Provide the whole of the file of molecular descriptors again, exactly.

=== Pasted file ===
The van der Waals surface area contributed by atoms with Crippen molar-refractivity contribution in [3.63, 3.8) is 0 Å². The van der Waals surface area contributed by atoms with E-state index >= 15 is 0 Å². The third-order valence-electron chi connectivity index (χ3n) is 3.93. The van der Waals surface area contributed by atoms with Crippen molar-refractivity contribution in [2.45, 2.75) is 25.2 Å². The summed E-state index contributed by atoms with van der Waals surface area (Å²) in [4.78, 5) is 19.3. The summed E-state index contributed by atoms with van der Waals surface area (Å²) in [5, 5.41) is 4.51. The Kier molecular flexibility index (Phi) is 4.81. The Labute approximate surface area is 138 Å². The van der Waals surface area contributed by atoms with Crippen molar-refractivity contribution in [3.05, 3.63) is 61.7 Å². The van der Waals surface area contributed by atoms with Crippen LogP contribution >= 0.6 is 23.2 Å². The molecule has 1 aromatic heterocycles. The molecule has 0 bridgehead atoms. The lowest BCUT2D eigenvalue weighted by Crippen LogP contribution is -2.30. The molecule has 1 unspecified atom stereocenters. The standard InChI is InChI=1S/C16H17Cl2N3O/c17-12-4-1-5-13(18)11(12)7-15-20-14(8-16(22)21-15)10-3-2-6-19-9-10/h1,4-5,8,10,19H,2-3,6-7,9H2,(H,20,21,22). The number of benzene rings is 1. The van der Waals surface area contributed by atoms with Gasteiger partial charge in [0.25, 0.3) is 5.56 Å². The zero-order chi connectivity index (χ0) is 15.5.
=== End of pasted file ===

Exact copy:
The van der Waals surface area contributed by atoms with Crippen molar-refractivity contribution in [3.63, 3.8) is 0 Å². The van der Waals surface area contributed by atoms with E-state index >= 15 is 0 Å². The third-order valence-electron chi connectivity index (χ3n) is 3.93. The van der Waals surface area contributed by atoms with Crippen molar-refractivity contribution in [2.45, 2.75) is 25.2 Å². The summed E-state index contributed by atoms with van der Waals surface area (Å²) in [4.78, 5) is 19.3. The summed E-state index contributed by atoms with van der Waals surface area (Å²) in [5, 5.41) is 4.51. The Kier molecular flexibility index (Phi) is 4.81. The Labute approximate surface area is 138 Å². The van der Waals surface area contributed by atoms with Crippen molar-refractivity contribution in [3.05, 3.63) is 61.7 Å². The van der Waals surface area contributed by atoms with Crippen LogP contribution >= 0.6 is 23.2 Å². The molecule has 1 aromatic heterocycles. The molecule has 0 bridgehead atoms. The lowest BCUT2D eigenvalue weighted by Crippen LogP contribution is -2.30. The molecule has 1 unspecified atom stereocenters. The standard InChI is InChI=1S/C16H17Cl2N3O/c17-12-4-1-5-13(18)11(12)7-15-20-14(8-16(22)21-15)10-3-2-6-19-9-10/h1,4-5,8,10,19H,2-3,6-7,9H2,(H,20,21,22). The number of benzene rings is 1. The van der Waals surface area contributed by atoms with Gasteiger partial charge in [0.25, 0.3) is 5.56 Å². The zero-order chi connectivity index (χ0) is 15.5.